Avin Patel

Arthritic Pain

Osteoarthritis and associated arthritic pain can affect any joint in the body where there is a cartilage covered bone. Commonly it affects joints of the hands or feet, spine, shoulders, hips, and knees.

Arthritic Pain

Why is arthritis painful?

Some of the pain actually comes from the body’s attempts to protect itself from discomfort. When arthritis affects part of a joint surface, it becomes uncomfortable to move through that range. Rather than purely stopping a movement at that painful range, the body tries to find a way around it. This might mean changes to posture or the way you walk, which in turn asks more of other muscles and joints.

So alongside the arthritic pain itself, you feel the strain of muscles and otherwise healthy joints having to behave differently. If the muscles that act on the joint itself get tight to try and protect the joint, they can actually cause it to become more stiff. In later stage arthritis, the space within the joint reduces. Muscles around it holding it even tighter doesn’t help the cartilage to recover.

In more advanced arthritis, pieces of cartilage can break off within the joint and “catch” on movement. The catching is usually quite unpredictable as the cartilage floats loose within the joint, so it’s hard to anticipate and prevent the pain. This in turn can lead to more compensation as the body tries to prevent any painful movement.

What can we do for arthritic pain?

To ease the symptoms of arthritis, you need to manage both the effects of the changes within the joints, and the body’s reaction to them.

Cartilage is happiest when it’s being compressed and decompressed fully. This allows waste products to be squeezed out to make room for nutrients to enter it. However, when a joint has a painful range, the body will avoid moving through that full range and pumping the cartilage as it should. It can take some work to encourage the body to move normally again.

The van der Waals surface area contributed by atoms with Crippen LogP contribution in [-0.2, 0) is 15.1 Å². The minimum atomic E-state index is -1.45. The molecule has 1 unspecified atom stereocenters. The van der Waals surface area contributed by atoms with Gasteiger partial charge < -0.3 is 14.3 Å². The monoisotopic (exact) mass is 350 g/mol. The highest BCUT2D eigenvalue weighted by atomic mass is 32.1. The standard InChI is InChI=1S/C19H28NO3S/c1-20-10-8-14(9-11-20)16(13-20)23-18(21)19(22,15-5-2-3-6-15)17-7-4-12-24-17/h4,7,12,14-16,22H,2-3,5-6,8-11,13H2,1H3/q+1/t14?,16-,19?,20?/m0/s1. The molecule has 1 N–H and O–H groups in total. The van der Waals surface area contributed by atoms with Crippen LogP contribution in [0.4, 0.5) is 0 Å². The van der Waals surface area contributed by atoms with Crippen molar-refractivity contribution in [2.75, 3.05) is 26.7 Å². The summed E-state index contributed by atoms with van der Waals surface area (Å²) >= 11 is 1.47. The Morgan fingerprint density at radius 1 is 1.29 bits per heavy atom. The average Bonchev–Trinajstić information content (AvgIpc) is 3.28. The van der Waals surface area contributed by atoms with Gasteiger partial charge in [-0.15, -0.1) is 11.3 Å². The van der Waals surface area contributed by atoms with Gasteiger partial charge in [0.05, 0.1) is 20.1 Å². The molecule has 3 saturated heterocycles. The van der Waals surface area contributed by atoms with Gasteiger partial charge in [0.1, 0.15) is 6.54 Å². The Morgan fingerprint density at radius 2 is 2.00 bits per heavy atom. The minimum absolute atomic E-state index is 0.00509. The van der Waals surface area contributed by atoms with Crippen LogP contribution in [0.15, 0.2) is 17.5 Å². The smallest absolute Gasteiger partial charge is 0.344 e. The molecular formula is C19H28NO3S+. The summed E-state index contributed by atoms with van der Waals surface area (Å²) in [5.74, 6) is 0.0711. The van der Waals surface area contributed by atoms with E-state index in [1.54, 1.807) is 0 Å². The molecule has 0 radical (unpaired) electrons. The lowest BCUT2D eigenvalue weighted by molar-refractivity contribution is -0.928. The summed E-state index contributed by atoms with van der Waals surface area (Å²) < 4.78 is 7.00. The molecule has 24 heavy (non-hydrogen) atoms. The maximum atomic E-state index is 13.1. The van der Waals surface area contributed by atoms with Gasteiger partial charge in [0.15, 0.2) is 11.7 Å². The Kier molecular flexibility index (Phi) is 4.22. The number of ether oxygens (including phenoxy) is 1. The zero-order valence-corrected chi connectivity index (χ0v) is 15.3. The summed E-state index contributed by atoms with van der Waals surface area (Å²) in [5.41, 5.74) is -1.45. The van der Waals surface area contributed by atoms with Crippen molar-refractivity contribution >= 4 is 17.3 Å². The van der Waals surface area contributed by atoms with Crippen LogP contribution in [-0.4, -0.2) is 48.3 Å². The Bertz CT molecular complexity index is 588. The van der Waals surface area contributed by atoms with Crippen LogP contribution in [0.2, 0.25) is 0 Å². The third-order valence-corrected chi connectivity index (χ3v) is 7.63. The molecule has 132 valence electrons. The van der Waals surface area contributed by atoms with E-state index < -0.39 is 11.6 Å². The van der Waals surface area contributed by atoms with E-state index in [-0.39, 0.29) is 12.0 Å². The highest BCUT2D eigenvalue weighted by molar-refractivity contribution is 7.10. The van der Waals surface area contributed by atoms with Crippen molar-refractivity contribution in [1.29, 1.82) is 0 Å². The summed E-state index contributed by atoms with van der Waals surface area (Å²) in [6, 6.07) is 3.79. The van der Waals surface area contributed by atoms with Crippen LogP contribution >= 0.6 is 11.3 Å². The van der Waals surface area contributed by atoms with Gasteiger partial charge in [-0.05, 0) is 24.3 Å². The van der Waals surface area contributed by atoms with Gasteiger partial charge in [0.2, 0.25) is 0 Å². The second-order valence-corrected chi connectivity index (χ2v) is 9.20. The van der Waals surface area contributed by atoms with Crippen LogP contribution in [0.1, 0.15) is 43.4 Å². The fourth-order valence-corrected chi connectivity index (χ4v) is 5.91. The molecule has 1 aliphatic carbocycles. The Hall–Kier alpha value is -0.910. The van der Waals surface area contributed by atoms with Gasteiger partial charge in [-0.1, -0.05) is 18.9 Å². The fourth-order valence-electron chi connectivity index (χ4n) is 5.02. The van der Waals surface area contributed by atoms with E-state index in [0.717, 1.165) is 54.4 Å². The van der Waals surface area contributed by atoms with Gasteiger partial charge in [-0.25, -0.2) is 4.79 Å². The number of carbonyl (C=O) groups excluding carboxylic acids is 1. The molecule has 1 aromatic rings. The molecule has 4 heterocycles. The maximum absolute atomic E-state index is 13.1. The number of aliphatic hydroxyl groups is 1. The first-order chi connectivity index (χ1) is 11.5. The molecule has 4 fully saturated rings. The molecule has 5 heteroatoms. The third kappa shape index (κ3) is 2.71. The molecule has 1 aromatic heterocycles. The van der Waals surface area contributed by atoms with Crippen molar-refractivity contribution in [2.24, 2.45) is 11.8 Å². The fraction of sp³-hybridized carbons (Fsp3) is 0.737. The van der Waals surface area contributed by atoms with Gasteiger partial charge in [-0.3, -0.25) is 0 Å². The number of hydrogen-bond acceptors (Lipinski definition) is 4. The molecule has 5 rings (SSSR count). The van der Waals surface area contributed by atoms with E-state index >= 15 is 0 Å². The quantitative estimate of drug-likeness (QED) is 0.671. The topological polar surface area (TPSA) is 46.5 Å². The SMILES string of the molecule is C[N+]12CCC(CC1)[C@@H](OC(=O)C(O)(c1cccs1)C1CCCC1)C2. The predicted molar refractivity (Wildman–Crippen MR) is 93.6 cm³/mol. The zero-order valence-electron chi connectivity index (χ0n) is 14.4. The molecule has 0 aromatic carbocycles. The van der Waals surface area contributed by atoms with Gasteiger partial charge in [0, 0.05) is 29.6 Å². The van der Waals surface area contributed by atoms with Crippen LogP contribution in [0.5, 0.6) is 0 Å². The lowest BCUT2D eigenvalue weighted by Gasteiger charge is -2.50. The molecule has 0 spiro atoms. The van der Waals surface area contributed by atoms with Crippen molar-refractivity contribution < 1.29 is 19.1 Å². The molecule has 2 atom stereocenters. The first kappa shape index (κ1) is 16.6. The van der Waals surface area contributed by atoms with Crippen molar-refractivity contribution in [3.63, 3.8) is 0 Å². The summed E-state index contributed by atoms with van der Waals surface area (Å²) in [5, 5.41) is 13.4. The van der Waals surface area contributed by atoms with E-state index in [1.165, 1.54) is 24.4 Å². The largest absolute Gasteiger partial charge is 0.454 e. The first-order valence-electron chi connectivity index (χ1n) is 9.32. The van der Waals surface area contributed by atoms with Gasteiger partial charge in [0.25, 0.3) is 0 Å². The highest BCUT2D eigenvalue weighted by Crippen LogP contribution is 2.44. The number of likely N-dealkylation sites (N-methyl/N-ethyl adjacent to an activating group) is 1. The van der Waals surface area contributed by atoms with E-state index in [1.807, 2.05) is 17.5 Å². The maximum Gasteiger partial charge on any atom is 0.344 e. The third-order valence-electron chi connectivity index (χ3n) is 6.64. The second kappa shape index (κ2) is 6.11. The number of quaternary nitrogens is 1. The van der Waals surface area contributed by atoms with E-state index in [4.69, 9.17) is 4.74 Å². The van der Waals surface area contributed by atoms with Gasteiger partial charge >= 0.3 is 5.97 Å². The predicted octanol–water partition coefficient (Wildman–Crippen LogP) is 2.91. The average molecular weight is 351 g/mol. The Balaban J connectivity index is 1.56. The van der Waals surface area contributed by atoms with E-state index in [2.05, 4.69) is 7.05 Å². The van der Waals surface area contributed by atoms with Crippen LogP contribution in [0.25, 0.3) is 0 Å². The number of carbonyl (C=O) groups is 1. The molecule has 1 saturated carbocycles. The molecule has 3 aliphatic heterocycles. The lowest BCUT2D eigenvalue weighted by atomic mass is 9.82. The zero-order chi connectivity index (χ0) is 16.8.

During treatments with your osteopath, we can use gentle movements to convince the body that it is safe to move how it used to. This starts the process of compressing and decompressing the cartilage again, meaning the environment around the cartilage is already more healthy after the first treatment. Over time, and with exercise, the cartilage is given the best chance it can have to heal, or at least slow the progress of arthritis.

Your osteopath will also work to ease off the over-protective muscles that might be holding the joint stiff. If other areas are adapting as mentioned above, this can also be addressed.

Arthritis is not something you just have to live with until you can get a joint replacement! Book now to start getting your movement back.

Hip & Knee Arthritis

Arthritis often affects the hip and knee joints.

The basic progression of osteoarthritis

Osteoarthritis is the wear, tear, and repair process on cartilage.

  1. Mild injury or discomfort causes subtle changes to the movement in a joint
  2. This develops into an avoidance of a certain part of the joint
  3. The cartilage there is no longer being compressed and decompressed as normal. This means nutrients are not being squeezed into the tissue and waste products are not being squeezed out. The health of this cartilage declines